Composting Egg Shells

Questions and AnswersCategory: QuestionsComposting Egg Shells
admin asked 2 years ago
Hello, I have a typical tall plastic composting tower made by FreeGarden Earth with big lid on top and a small door at the bottom to remove the finished compost from. I’m cold composting with layers of kitchen scraps and then layers of old leaves and other browns. I only put kitchen scraps from vegetables and things like coffee grounds in it. I would also put crunched up egg shells but someone told me that for Cold composting that introduced biological or animal scraps that were only good in hot composting. Is this correct or is there not enough animal material on the eggshells to be a source of bad bacteria?   I am here in Albuquerque at zip code 87110, just north of Lomas and west of Carlisle, and I’m really enjoying turning part of our household waste into something useful for my garden. Thank you very much for your help and I look forward to hearing from y’all.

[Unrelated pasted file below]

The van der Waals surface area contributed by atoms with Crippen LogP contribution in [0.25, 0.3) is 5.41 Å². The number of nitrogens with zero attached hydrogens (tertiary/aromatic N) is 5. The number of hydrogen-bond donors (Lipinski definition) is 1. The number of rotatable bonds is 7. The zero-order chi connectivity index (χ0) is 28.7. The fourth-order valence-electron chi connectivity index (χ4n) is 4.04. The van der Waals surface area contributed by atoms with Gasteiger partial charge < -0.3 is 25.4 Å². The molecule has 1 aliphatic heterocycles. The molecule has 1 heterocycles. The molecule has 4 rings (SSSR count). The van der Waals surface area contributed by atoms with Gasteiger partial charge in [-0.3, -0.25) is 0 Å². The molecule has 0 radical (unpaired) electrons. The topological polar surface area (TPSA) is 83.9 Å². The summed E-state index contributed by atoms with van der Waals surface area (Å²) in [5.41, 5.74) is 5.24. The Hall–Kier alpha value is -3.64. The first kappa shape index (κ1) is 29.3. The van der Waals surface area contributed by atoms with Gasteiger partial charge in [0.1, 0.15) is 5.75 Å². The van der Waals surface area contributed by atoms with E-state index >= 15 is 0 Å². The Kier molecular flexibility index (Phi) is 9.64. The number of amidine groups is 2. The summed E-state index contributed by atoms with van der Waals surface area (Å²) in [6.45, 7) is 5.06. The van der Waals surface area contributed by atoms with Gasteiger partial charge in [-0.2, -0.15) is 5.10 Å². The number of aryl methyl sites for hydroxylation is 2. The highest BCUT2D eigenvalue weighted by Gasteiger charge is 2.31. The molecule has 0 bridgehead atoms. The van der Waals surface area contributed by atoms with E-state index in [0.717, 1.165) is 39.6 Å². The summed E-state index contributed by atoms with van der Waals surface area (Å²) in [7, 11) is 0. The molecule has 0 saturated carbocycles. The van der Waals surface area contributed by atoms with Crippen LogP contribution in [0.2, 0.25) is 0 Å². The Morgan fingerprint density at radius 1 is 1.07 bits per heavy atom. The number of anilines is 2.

1 Answers
admin answered 2 years ago
Answer by JZ:

Good for you.  Excellent that you are recycling your organic materials. What we put in any composting operation is organic material, that which was once alive.  Homestead composting need not be a “nit picking” or “hair splitting” exercise, as some people would make it.

You may add the same organics to a hot or cold process setup. Meat / dairy are often listed as leave outs, because their scent may attract critters, but as they are organic, they will decompose.  What goes in, what gets left out of your bin is your personal choice.

Crushed egg shells are mostly calcium which is inorganic, but as they disintegrate, then the calcium is added  / blended in the bin and eventually  will be added to your garden soil. Egg shell may contain salmonella bacteria, which is already present in most amended soils. If you are concerned about that you may boil your egg shells for three minutes, then dry, then crush, then add. If there is salmonella in any compost it won’t be of harm to you as long as you do not ingest the compost or get it in / on a skin wound. Common sense !

Let us know if this is helpful and if you have further questions.  Compost on !